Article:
The Boy Scouts and Girl Scouts were formed just after the turn of the 20th Century. The Boy Scouts were created in 1910 by Robert Baden-Powell and the Girl Scouts in 1912 by Juliette Gordon Low. Since that time, they’ve found a place in the hearts of America one cookie or bag of popcorn at a time. There are more than two million Girl Scouts and nearly three million Boy Scouts participating in these organizations today. There’s something for everyone to learn from the Scouts, here are some of my favorites:
Have a plan, vision, dream, or goal to work toward. According to Bob Proctor, a study was made of alumni ten years out of Harvard University to find out how many were achieving their goals. 83% had no goals, 14% had specific goals that were not written down. Only 3% of those surveyed had specific goals that they’d written down. That group is earning ten times the income of the 83% who had no goals.
Bring shoes for every occasion. You never know when you’ll be invited to a black tie party or on a hike up the mountainside. Always be prepared. This Scout motto means Be prepared for life, to show up ready to participate and do your personal best. Whether you’re speaking to a group (know your audience) or attending a networking group (have a conversation ice breaker) be ready – and be okay knowing that something will go wrong; we just don’t know what. What’s important is not that life be perfect, but that we’re prepared for whatever life throws our way.
“A Scout is never taken by surprise; he knows exactly what to do when anything unexpected happens.” – Robert Baden-Powell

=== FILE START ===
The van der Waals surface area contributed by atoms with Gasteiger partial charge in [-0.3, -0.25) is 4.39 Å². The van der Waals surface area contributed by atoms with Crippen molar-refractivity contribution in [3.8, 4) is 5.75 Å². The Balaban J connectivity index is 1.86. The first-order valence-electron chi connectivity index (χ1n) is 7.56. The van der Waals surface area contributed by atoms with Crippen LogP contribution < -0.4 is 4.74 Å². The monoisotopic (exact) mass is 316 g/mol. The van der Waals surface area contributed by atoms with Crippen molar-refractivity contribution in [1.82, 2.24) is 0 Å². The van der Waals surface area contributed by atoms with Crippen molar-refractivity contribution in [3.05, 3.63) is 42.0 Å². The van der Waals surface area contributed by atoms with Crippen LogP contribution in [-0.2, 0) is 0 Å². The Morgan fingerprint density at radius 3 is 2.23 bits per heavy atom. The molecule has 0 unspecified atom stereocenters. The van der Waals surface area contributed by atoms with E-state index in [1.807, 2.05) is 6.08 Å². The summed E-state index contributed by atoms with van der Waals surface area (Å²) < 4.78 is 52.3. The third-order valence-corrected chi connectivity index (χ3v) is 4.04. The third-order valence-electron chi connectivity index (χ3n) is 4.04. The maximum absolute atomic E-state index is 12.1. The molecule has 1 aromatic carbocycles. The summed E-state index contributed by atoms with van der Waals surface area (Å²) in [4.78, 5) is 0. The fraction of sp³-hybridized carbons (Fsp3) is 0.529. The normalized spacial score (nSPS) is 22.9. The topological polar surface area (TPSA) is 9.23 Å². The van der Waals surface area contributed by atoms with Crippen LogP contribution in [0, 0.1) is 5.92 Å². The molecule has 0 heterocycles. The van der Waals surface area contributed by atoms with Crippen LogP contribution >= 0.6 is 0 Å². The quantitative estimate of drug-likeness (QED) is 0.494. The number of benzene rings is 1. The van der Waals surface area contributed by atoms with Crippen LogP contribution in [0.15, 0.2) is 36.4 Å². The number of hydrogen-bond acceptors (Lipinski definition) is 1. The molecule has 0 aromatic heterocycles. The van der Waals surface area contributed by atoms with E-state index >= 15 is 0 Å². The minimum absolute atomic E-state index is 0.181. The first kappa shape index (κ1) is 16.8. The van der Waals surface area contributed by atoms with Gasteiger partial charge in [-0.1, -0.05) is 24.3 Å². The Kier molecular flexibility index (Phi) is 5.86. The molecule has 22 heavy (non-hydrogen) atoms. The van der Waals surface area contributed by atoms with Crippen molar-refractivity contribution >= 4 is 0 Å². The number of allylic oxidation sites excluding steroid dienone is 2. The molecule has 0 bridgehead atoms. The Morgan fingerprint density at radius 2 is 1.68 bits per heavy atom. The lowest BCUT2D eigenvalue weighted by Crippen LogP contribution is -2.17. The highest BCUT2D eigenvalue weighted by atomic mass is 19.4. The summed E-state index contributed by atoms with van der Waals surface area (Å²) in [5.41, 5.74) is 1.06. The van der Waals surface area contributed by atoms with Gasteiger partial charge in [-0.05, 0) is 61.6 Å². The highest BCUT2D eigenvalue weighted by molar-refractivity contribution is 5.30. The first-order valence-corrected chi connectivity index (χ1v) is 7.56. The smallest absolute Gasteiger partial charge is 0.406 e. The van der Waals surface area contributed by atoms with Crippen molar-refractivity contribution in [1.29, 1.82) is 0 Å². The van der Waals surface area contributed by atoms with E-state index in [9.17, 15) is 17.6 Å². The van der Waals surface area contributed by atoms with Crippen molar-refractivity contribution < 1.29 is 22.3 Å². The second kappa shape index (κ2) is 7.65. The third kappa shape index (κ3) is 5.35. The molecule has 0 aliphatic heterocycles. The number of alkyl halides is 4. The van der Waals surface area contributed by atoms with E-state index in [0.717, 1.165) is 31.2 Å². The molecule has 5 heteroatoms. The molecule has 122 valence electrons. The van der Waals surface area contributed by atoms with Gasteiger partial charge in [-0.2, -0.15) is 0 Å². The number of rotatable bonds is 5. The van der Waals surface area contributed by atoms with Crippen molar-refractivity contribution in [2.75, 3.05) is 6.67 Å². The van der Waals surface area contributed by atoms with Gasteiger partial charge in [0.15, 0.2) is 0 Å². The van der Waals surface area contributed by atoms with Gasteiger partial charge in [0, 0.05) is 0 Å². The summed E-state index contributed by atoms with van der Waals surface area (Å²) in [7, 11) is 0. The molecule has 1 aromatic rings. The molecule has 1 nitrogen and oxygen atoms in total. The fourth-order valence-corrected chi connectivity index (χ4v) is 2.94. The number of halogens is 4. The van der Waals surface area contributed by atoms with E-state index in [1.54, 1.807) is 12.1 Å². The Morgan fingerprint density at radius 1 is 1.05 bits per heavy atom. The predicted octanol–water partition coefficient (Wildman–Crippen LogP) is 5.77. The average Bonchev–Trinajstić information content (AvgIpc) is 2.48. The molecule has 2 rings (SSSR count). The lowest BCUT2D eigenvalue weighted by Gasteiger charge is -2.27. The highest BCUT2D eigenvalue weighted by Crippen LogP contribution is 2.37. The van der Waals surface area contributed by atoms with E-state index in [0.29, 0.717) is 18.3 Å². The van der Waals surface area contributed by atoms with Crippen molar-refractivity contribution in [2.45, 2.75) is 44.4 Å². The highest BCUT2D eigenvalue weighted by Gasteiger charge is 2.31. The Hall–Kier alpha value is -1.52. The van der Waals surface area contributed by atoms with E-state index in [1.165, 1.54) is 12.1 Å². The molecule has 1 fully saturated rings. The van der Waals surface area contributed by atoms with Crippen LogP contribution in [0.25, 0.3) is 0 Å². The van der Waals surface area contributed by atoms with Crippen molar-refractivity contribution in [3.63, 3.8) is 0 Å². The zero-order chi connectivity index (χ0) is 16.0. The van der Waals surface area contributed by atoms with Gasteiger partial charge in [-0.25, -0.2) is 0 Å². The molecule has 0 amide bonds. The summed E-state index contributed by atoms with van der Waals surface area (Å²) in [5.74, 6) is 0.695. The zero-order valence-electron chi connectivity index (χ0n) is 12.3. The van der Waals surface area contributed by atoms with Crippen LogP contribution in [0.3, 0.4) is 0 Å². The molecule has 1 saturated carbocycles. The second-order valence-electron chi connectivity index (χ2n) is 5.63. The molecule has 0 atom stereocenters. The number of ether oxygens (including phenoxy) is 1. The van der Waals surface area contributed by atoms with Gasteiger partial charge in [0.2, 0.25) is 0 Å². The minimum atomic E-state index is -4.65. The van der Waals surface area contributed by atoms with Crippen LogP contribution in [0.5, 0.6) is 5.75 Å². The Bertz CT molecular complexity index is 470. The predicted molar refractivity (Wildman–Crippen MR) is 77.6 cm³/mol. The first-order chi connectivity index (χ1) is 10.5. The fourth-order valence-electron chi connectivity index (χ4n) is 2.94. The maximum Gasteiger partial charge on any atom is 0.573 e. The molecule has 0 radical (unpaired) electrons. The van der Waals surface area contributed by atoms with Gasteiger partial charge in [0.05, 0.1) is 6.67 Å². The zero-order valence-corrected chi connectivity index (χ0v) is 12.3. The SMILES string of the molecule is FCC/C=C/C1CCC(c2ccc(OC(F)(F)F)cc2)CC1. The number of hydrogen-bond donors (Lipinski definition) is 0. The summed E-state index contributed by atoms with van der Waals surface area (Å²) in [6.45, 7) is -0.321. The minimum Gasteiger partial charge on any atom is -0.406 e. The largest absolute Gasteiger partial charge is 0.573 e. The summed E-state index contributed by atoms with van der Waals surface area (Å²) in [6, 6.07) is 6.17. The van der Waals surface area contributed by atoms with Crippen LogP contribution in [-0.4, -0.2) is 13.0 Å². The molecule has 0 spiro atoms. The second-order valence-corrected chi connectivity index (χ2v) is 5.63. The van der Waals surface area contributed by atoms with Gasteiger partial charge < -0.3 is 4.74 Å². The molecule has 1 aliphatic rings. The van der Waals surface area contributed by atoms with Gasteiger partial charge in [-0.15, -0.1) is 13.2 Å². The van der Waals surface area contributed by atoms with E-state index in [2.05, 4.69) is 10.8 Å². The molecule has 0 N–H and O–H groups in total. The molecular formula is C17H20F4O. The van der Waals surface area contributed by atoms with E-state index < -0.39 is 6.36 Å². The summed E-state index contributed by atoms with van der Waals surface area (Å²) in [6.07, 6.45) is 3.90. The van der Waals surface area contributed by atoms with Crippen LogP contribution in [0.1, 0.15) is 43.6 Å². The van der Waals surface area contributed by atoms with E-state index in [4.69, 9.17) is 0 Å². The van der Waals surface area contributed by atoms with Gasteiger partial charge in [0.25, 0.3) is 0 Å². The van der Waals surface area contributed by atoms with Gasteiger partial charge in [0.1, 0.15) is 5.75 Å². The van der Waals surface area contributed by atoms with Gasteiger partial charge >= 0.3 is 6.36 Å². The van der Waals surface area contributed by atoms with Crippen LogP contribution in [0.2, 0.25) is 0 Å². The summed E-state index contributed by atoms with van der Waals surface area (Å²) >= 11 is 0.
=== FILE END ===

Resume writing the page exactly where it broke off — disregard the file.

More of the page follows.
Wear Your Badges Proudly
Scouts spend years earning badges that demonstrate their proficiency in so many things. We’ve all earned the right to wear badges, too. Wear your school and company logos proudly. Don’t be afraid to don that Yankees cap or Spider-Man t-shirt. We should wear our PINK! sweatshirt from Victoria’s Secret or our Under Armour workout gear. It’s a great way to announce our affinity to our favorite brands and lifestyle. And our badges make great conversation starters.
“Badges mean nothing in themselves, but they mark a certain achievement and they are a link between the rich and the poor. For when one girl sees a badge on a sister Scout’s arm, if that girl has won the same badge, it at once awakens an interest and sympathy between them.” – Juliette Gordon Low
Be of Service
Much of what the Scouts do is in service to others. Being in service to others is one of the most fulfilling parts of life. Feed the homeless. Teach English to speakers of other languages. Spend time with people in need.
“Service to others is the rent you pay for your room here on earth.” –Muhammad Ali
Be Your Best Self
Keeping yourself physically strong means taking care of yourself. Staying mentally awake means learn all you can, be curious, and ask questions.
“If you cannot be a poet, be the poem.” ~David Carradine